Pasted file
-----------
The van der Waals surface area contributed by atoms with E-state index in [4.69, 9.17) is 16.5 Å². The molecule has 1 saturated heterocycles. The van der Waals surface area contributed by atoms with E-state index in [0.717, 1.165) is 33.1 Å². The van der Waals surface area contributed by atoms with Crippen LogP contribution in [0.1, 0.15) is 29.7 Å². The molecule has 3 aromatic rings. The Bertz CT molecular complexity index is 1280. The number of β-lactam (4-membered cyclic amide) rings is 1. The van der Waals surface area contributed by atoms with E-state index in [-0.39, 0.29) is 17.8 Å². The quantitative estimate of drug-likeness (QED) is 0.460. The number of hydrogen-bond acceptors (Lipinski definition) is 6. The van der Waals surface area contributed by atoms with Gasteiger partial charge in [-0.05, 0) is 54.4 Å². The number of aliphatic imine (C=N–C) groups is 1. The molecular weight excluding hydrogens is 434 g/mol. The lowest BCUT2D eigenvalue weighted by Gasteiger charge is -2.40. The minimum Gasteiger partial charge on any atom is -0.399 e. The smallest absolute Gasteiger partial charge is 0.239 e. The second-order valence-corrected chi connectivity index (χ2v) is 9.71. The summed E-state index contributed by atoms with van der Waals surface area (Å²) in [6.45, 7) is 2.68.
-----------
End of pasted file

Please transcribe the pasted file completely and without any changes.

The van der Waals surface area contributed by atoms with E-state index in [4.69, 9.17) is 16.5 Å². The molecule has 1 saturated heterocycles. The van der Waals surface area contributed by atoms with E-state index in [0.717, 1.165) is 33.1 Å². The van der Waals surface area contributed by atoms with Crippen LogP contribution in [0.1, 0.15) is 29.7 Å². The molecule has 3 aromatic rings. The Bertz CT molecular complexity index is 1280. The number of β-lactam (4-membered cyclic amide) rings is 1. The van der Waals surface area contributed by atoms with E-state index in [-0.39, 0.29) is 17.8 Å². The quantitative estimate of drug-likeness (QED) is 0.460. The number of hydrogen-bond acceptors (Lipinski definition) is 6. The van der Waals surface area contributed by atoms with Gasteiger partial charge in [-0.05, 0) is 54.4 Å². The number of aliphatic imine (C=N–C) groups is 1. The molecular weight excluding hydrogens is 434 g/mol. The lowest BCUT2D eigenvalue weighted by Gasteiger charge is -2.40. The minimum Gasteiger partial charge on any atom is -0.399 e. The smallest absolute Gasteiger partial charge is 0.239 e. The second-order valence-corrected chi connectivity index (χ2v) is 9.71. The summed E-state index contributed by atoms with van der Waals surface area (Å²) in [6.45, 7) is 2.68.